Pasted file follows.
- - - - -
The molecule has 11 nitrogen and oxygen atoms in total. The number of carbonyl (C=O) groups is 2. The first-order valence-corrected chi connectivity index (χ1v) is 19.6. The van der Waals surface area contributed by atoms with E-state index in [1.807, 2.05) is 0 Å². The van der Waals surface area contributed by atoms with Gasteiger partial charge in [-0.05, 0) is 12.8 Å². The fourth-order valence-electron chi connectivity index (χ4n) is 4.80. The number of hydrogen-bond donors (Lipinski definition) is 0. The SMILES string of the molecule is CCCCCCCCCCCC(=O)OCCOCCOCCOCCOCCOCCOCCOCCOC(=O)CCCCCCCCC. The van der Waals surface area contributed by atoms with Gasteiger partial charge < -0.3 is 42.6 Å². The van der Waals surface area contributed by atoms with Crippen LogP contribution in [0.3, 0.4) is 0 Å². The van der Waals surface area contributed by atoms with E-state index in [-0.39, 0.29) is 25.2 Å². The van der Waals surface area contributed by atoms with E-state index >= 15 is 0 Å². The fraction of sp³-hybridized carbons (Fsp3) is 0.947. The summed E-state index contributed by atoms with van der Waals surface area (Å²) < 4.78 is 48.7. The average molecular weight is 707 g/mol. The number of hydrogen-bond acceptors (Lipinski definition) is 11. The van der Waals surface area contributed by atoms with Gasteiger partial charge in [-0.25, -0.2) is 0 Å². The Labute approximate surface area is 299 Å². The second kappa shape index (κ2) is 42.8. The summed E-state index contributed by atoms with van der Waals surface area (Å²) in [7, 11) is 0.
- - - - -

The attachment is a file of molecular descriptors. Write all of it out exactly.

The molecule has 11 nitrogen and oxygen atoms in total. The number of carbonyl (C=O) groups is 2. The first-order valence-corrected chi connectivity index (χ1v) is 19.6. The van der Waals surface area contributed by atoms with E-state index in [1.807, 2.05) is 0 Å². The van der Waals surface area contributed by atoms with Gasteiger partial charge in [-0.05, 0) is 12.8 Å². The fourth-order valence-electron chi connectivity index (χ4n) is 4.80. The number of hydrogen-bond donors (Lipinski definition) is 0. The SMILES string of the molecule is CCCCCCCCCCCC(=O)OCCOCCOCCOCCOCCOCCOCCOCCOC(=O)CCCCCCCCC. The van der Waals surface area contributed by atoms with Gasteiger partial charge < -0.3 is 42.6 Å². The van der Waals surface area contributed by atoms with Crippen LogP contribution in [0.3, 0.4) is 0 Å². The van der Waals surface area contributed by atoms with E-state index in [-0.39, 0.29) is 25.2 Å². The van der Waals surface area contributed by atoms with E-state index >= 15 is 0 Å². The fraction of sp³-hybridized carbons (Fsp3) is 0.947. The summed E-state index contributed by atoms with van der Waals surface area (Å²) < 4.78 is 48.7. The average molecular weight is 707 g/mol. The number of hydrogen-bond acceptors (Lipinski definition) is 11. The van der Waals surface area contributed by atoms with Gasteiger partial charge in [-0.25, -0.2) is 0 Å². The Labute approximate surface area is 299 Å². The second kappa shape index (κ2) is 42.8. The summed E-state index contributed by atoms with van der Waals surface area (Å²) in [7, 11) is 0.